To review our experience with crystalline lens extraction and iris claw Artisan IOL implantation in patients with lens subluxation secondary to Marfan syndrome. A retrospective analysis of 12 eyes of 9 patients with lens subluxation due to Marfan syndrome who underwent crystalline lens removal and Artisan IOL (Ophtec, Groningen, Netherlands) implantation. A questionnaire of pre- and post-operative data, including demographics, pre- and postoperative comorbidities and complications was completed. Patients were evaluated for visual outcome and occurrence of complications. Uncorrected visual acuity (UCVA), best-corrected visual acuity (BCVA), and spherical equivalents (SE) were compared before and after lens extraction and IOL insertion. The mean age of the participants was 30.03 ± 15.02 years, and mean post-operative follow-up time was 44.5 ± 16.4 months. Mean BCVA also showed a significant improvement from 0.5 ± 0.3 at the baseline to 0.2 ± 0.2 post-operatively (P = 0.006). SE changed significantly from -11.38 ± 1.99 preoperatively to -0.45 ± 1.65 post-operatively (P = 0.003). All eyes had the IOL implanted at desired position. Post-operative complications were retinal detachment in one case and IOL dislocation in another patient. No other complication such as ocular hypertension, angle abnormalities, clinical cystoids macular edema, and corneal decompensation was observed during the follow-up period. Artisan IOL implantation after lens extraction appears to be an attractive alternative for optical correction in cases of Marfan syndrome with ectopia lentis. It confers a significant improvement in visual acuity with reasonable risk profile.

  10. Monitoring of noble, signal and narrow-clawed crayfish using environmental DNA from freshwater samples.

    Directory of Open Access Journals (Sweden)

    Sune Agersnap

    Full Text Available For several hundred years freshwater crayfish (Crustacea-Decapoda-Astacidea have played an important ecological, cultural and culinary role in Scandinavia. However, many native populations of noble crayfish Astacus astacus have faced major declines during the last century, largely resulting from human assisted expansion of non-indigenous signal crayfish Pacifastacus leniusculus that carry and transmit the crayfish plague pathogen. In Denmark, also the non-indigenous narrow-clawed crayfish Astacus leptodactylus has expanded due to anthropogenic activities. Knowledge about crayfish distribution and early detection of non-indigenous and invasive species are crucial elements in successful conservation of indigenous crayfish. The use of environmental DNA (eDNA extracted from water samples is a promising new tool for early and non-invasive detection of species in aquatic environments. In the present study, we have developed and tested quantitative PCR (qPCR assays for species-specific detection and quantification of the three above mentioned crayfish species on the basis of mitochondrial cytochrome oxidase 1 (mtDNA-CO1, including separate assays for two clades of A. leptodactylus. The limit of detection (LOD was experimentally established as 5 copies/PCR with two different approaches, and the limit of quantification (LOQ were determined to 5 and 10 copies/PCR, respectively, depending on chosen approach. The assays detected crayfish in natural freshwater ecosystems with known populations of all three species, and show promising potentials for future monitoring of A. astacus, P. leniusculus and A. leptodactylus. However, the assays need further validation with data 1 comparing traditional and eDNA based estimates of abundance, and 2 representing a broader geographical range for the involved crayfish species.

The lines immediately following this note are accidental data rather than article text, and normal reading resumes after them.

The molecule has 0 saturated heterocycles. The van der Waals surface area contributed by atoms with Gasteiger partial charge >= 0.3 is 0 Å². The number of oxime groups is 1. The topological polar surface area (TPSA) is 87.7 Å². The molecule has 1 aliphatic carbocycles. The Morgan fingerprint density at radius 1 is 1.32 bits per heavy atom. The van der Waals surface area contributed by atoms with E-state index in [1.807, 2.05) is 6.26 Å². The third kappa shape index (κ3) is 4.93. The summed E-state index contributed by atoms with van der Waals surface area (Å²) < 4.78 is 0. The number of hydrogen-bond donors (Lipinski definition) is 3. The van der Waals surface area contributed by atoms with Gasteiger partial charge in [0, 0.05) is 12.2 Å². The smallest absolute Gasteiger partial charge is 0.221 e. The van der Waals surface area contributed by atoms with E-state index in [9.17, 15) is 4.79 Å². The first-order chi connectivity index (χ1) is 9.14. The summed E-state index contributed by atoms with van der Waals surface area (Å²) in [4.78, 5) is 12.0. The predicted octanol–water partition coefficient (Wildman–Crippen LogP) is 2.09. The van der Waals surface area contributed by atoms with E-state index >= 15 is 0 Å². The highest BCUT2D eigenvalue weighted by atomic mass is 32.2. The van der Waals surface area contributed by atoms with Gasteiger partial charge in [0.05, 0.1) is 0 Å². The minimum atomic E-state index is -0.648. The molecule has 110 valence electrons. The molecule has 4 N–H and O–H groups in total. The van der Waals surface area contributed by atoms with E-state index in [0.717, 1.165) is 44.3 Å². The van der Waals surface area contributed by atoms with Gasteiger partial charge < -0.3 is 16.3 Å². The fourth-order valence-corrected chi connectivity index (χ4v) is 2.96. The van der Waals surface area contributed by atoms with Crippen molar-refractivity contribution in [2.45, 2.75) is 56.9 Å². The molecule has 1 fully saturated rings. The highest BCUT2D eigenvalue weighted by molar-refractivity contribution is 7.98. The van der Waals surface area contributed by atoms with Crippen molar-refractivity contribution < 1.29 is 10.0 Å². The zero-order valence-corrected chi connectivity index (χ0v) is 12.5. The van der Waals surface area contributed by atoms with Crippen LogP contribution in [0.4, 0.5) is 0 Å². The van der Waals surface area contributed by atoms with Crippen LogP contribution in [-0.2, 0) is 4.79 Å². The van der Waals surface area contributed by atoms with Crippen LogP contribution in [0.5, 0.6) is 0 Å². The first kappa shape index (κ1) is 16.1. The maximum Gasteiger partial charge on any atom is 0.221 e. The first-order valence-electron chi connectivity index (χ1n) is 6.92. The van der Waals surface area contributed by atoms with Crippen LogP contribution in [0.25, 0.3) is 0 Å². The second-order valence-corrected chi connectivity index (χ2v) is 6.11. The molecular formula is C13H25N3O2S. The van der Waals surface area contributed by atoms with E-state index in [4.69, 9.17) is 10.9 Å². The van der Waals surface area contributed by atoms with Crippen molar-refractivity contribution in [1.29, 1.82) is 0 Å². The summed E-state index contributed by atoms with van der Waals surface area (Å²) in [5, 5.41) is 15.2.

11. Impacts of Climate Change on the Global Invasion Potential of the African Clawed Frog Xenopus laevis.

    Science.gov (United States)

    Ihlow, Flora; Courant, Julien; Secondi, Jean; Herrel, Anthony; Rebelo, Rui; Measey, G John; Lillo, Francesco; De Villiers, F André; Vogt, Solveig; De Busschere, Charlotte; Backeljau, Thierry; Rödder, Dennis

    2016-01-01

    By altering or eliminating delicate ecological relationships, non-indigenous species are considered a major threat to biodiversity, as well as a driver of environmental change. Global climate change affects ecosystems and ecological communities, leading to changes in the phenology, geographic ranges, or population abundance of several species. Thus, predicting the impacts of global climate change on the current and future distribution of invasive species is an important subject in macroecological studies. The African clawed frog (Xenopus laevis), native to South Africa, possesses a strong invasion potential and populations have become established in numerous countries across four continents. The global invasion potential of X. laevis was assessed using correlative species distribution models (SDMs). SDMs were computed based on a comprehensive set of occurrence records covering South Africa, North America, South America and Europe and a set of nine environmental predictors. Models were built using both a maximum entropy model and an ensemble approach integrating eight algorithms. The future occurrence probabilities for X. laevis were subsequently computed using bioclimatic variables for 2070 following four different IPCC scenarios. Despite minor differences between the statistical approaches, both SDMs predict the future potential distribution of X. laevis, on a global scale, to decrease across all climate change scenarios. On a continental scale, both SDMs predict decreasing potential distributions in the species' native range in South Africa, as well as in the invaded areas in North and South America, and in Australia where the species has not been introduced. In contrast, both SDMs predict the potential range size to expand in Europe. Our results suggest that all probability classes will be equally affected by climate change. New regional conditions may promote new invasions or the spread of established invasive populations, especially in France and Great Britain.